Dunno Much about Hydrology: Californians Clueless about Delta’s Role in Their Water

Most respondents statewide said they knew nothing about the Delta or hadn’t heard of it

The Sacramento-San Joaquin Delta is a key to the water supply for 25 million Caliornians.

Quick: What is the Sacramento Delta?

Not where. What. According to a new statewide poll commissioned by Southern California water interests, three out of four surveyed could not answer that question correctly…or at all. This despite the fact that the maze of channels around the confluence of the Sacramento and San Joaquin River is a crucial cog in the water supply of 25 million Californians and the subject of intense, ongoing political and legal skirmishes.

According to Probolsky Research, which conducted the survey, 78% of respondents statewide said they either knew nothing about the Delta or hadn’t heard of it. About four percent knew that it plays a role in supporting endangered fish species, but only 2.3% cited the Delta as a “source of water.” (The poll has a margin of error of +/- 3.7%). Water from California’s northern rivers is funneled from the Delta to serve thirsty customers as far south as San Diego.

At least one recorded response was that the Delta is “the oil line from Canada to the United States,” an apparent confusion with the highly publicized Keystone XL pipeline proposal. Despite the sketchy notions that Californians appear to have about the Delta, a significant majority in the survey (60.4%) said they support or were leaning in favor of the multi-billion-dollar bond for water improvements set to appear on the statewide ballot in November. About a third said they would “definitely vote yes” were the election held today.

The survey was released by the Southern California Water Committee, a self-described “public education partnership” looking out for the Southland’s stake in the nascent Bay Delta Conservation Plan.

In the same survey, the environment scored a meager three percent when respondents were asked to name the “most important issue facing your community.” Jobs (53.5%), public safety (14.3), government (13.5) and education (10.7) were the only issues cited by more than ten percent of respondents.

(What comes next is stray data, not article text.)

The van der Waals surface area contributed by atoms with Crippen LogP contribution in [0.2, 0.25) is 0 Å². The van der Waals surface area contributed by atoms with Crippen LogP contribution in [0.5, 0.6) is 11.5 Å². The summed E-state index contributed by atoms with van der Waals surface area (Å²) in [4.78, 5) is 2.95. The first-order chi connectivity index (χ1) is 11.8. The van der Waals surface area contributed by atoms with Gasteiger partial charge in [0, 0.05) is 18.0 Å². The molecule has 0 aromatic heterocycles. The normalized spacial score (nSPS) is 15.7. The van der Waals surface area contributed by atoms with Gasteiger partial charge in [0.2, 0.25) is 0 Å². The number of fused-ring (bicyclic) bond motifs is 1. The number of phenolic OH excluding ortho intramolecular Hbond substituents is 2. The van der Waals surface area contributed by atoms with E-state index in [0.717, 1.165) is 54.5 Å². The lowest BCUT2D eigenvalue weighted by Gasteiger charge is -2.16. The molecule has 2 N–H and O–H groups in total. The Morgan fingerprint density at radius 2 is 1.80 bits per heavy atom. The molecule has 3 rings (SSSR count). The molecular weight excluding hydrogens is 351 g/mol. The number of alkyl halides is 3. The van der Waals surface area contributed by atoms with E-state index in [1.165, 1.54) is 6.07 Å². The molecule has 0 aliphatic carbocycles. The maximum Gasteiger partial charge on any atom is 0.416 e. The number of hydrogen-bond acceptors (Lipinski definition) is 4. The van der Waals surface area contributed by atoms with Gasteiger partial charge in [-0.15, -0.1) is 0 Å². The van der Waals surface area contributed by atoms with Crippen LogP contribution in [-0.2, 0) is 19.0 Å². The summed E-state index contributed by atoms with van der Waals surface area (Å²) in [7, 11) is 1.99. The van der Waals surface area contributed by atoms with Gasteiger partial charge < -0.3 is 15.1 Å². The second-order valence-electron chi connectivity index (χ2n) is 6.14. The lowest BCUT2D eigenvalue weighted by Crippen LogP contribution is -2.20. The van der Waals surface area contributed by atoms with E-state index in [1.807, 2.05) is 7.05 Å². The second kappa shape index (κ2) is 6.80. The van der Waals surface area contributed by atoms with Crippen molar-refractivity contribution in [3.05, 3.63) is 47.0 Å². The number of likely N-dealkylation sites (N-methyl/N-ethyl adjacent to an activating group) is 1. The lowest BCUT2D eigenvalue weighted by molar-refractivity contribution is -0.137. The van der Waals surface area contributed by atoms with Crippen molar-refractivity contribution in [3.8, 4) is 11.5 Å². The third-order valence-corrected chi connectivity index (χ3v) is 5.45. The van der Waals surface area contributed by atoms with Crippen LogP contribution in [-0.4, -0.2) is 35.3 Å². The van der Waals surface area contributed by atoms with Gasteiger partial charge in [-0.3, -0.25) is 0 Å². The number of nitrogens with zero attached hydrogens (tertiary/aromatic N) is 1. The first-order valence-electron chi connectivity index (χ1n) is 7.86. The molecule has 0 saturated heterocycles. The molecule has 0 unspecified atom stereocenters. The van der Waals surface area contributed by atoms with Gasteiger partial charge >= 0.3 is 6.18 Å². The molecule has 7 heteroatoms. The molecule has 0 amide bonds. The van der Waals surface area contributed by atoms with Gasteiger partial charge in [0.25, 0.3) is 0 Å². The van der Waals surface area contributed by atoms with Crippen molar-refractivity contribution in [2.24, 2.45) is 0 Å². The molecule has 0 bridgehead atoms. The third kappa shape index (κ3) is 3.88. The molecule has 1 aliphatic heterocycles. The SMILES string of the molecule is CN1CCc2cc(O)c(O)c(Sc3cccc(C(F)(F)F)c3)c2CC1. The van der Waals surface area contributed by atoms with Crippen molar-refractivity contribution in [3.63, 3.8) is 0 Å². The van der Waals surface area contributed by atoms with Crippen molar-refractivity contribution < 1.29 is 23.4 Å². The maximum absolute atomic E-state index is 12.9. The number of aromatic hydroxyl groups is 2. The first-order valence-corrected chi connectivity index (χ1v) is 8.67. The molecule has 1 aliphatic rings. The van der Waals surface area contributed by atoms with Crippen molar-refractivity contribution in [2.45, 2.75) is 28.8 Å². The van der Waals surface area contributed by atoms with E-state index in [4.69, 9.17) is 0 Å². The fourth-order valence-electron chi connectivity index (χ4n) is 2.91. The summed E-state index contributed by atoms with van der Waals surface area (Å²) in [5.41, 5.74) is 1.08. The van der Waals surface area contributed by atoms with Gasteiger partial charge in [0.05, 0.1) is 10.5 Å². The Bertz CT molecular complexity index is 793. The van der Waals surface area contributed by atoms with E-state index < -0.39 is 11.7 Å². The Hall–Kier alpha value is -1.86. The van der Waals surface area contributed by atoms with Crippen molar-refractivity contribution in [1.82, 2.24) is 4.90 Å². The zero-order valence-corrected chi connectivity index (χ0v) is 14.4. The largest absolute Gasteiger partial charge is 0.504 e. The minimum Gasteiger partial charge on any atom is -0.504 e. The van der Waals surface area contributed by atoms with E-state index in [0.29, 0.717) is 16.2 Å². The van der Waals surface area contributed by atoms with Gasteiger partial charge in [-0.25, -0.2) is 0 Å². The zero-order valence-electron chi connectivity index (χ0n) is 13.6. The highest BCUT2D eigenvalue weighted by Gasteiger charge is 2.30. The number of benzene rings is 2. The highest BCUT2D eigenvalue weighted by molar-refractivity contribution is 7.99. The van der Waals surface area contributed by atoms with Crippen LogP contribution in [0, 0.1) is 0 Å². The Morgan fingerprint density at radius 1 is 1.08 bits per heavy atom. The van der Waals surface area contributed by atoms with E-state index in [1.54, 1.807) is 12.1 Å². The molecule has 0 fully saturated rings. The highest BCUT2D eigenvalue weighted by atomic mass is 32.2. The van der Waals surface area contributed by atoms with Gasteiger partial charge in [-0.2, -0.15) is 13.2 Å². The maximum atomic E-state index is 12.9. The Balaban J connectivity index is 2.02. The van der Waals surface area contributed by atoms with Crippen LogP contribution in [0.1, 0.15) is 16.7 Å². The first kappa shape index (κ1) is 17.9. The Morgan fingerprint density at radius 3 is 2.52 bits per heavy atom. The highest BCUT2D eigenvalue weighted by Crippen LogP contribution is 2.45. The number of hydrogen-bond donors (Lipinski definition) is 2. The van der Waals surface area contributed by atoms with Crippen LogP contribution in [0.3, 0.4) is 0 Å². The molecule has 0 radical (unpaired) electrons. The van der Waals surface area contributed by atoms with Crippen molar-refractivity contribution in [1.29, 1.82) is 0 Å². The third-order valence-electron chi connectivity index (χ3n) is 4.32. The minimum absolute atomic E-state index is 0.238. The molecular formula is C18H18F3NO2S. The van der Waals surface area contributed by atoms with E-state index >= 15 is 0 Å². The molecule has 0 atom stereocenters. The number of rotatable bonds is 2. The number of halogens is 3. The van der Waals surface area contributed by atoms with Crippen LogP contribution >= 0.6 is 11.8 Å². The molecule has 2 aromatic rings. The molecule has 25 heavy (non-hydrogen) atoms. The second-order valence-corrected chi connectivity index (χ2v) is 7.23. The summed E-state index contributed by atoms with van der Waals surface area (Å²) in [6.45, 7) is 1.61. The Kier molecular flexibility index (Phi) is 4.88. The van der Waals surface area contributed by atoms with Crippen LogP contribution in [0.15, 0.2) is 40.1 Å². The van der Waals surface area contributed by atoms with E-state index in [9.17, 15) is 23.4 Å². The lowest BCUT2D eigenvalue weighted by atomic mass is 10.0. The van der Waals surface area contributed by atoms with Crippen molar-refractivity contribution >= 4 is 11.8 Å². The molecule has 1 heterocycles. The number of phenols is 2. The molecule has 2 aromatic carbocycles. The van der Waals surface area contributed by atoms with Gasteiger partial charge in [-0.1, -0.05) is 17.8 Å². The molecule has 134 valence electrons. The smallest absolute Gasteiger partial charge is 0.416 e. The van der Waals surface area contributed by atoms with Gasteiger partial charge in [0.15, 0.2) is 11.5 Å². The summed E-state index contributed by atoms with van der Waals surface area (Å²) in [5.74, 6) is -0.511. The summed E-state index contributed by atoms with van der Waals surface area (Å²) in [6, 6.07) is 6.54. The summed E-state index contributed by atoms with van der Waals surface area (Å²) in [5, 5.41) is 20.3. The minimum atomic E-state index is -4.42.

• Anonymous

    The “survey” or poll mentioned in the latter part of this story (relating to the water bond) was not commissioned by the Southern California Water Committee.  It was commissioned and paid for by ACWA (Association of California Water Agencies).  It was a classic “push poll”, meaning the questions were loaded or slanted to both get the results the sponsor wanted and to influence the participants thinking in the direction of the sponsor.  The prospects of the $11.14 billion general obligation bond passing are dim at best.  People are too smart to allow their taxes go to projects that benefit only a few large agricultural and real estate development corporations.

    • http://blogs.kqed.org/climatewatch Craig Miller, KQED

      Interesting–and curious, since the survey results on the Delta and water bond are consolidated and the SCWC logo appears right on the poll. There is no indication anywhere of ACWA involvement. The news release says it was “released by California public opinion research firm Probolsky Research at the Southern California Water Committee’s January 27 Quarterly Meeting.” Since SCWC _released_ the survey, I’ve revised the post to clarify that.
      The general question on the water bond, which appears on p. 36, seems pretty straightforward to me. I’d be interested in seeing examples from the poll that you see as “slanted” and we’ll look into the “commissioning.” Thanks for the note.

  • Bussling

    I am not surprised that few in California know about the Delta. Most Californians today know more about Kim Kardasian than they know about any part of the infrastructure they rely on for their existence. But hey who cares – we can just go to Taco Bell if we want something to drink – what’s the problem?